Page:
Fan-filmed video footage of THE WINERY DOGS‘ November 5 performance at The Canyon club in Agoura Hills, California can be seen below.
THE WINERY DOGS is the power trio featuring drummer Mike Portnoy (DREAM THEATER, AVENGED SEVENFOLD, ADRENALINE MOB), legendary bassist Billy Sheehan (MR. BIG, TALAS, DAVID LEE ROTH) and guitarist/vocalist Richie Kotzen (MR. BIG, POISON).
The band’s sophomore album, “Hot Streak”, debuted at No. 30 on The Billboard 200 chart, having shifted 13,000 equivalent album units in the week ending October 8.
The Billboard 200 ranks the most popular albums of the week based on multi-metric consumption, which includes traditional album sales, track equivalent albums (TEA) and streaming equivalent albums (SEA).
“Hot Streak” was released on October 2 in North America on Loud & Proud Records via RED (a division of Sony Music Entertainment) and in the rest of the world via earMUSIC. It was preceded by the first single, “Oblivion”, which was made available on August 25 at radio. A double vinyl edition of the new album is also in the works and is due out in early November.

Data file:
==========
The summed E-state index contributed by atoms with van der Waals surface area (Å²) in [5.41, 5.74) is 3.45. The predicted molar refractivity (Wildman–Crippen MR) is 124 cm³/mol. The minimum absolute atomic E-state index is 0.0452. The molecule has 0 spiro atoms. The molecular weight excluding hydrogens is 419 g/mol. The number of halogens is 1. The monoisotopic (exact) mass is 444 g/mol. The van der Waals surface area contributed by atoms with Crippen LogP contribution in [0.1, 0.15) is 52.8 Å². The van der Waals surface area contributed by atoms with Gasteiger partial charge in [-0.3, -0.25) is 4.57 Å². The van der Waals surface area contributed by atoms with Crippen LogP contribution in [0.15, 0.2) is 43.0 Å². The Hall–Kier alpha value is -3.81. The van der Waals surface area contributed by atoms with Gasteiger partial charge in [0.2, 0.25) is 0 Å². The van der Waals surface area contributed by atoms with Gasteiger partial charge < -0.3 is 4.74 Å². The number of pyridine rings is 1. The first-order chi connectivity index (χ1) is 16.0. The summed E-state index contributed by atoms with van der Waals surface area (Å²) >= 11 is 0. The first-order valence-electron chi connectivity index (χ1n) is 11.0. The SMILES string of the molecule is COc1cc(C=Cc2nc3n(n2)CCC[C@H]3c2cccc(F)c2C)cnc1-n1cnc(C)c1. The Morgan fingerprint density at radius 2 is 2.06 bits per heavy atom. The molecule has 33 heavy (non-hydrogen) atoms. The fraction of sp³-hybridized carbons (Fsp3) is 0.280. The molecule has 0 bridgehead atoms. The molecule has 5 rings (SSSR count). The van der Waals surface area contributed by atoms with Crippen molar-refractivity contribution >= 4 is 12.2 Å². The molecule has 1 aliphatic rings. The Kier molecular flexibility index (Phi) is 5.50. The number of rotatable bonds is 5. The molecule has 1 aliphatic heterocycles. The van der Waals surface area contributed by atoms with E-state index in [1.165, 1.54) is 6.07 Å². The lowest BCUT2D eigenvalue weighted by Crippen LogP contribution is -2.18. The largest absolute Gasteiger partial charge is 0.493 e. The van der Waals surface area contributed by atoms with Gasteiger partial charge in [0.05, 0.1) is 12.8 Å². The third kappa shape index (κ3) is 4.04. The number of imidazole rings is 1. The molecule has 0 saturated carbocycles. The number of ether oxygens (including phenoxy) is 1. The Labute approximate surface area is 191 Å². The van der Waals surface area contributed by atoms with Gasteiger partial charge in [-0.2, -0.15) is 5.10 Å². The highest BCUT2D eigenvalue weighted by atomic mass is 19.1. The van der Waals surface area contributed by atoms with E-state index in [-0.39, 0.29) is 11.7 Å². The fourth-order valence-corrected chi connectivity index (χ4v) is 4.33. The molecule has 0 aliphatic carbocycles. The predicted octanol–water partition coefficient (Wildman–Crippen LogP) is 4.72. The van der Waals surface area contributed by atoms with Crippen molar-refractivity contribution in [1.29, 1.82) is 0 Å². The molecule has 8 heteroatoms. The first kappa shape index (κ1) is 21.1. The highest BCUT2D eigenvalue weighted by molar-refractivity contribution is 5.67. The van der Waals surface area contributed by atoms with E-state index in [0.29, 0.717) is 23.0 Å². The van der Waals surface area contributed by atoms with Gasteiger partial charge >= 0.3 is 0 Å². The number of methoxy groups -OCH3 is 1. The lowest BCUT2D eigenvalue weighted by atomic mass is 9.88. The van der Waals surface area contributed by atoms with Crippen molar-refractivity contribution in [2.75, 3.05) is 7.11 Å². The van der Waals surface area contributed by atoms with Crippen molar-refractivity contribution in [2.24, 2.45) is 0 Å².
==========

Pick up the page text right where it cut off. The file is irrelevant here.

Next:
“Hot Streak” shows the powerfully pedigreed trio’s initial burst of collective chemistry was no accident, from the strum and headbang of “Captain Love” to the propulsive uplifting vibe of “The Bridge” to the introspective acoustic harmonic convergence of “Fire”. If these three DOGS thought they captured lightning in a supper dish the first time around, “Hot Streak” barks ups the aural ante into exciting new territory.
“I feel we’ve taken the band to another level,” explains Kotzen. “The compositions are stronger on this album. I feel more connected lyrically and musically to what I did on this record than on the last one. We’ve widened the musical scope of the band on this record and moved it forward.”
Portnoy adds: “Everything on this album was more of a collaboration than on the first album. There’s just a natural chemistry. The three of us really mesh very, very well, both musically and personally. The mission of this band is to write catchy songs, and not have the musicianship overpower that.”
“I’m glad we’re not playing it safe and just doing songs that automatically fit in the category of what we did on the first record,” Sheehan concludes. “Some of them are a little different, and we definitely took chances. And you have to do that — otherwise, you don’t grow.”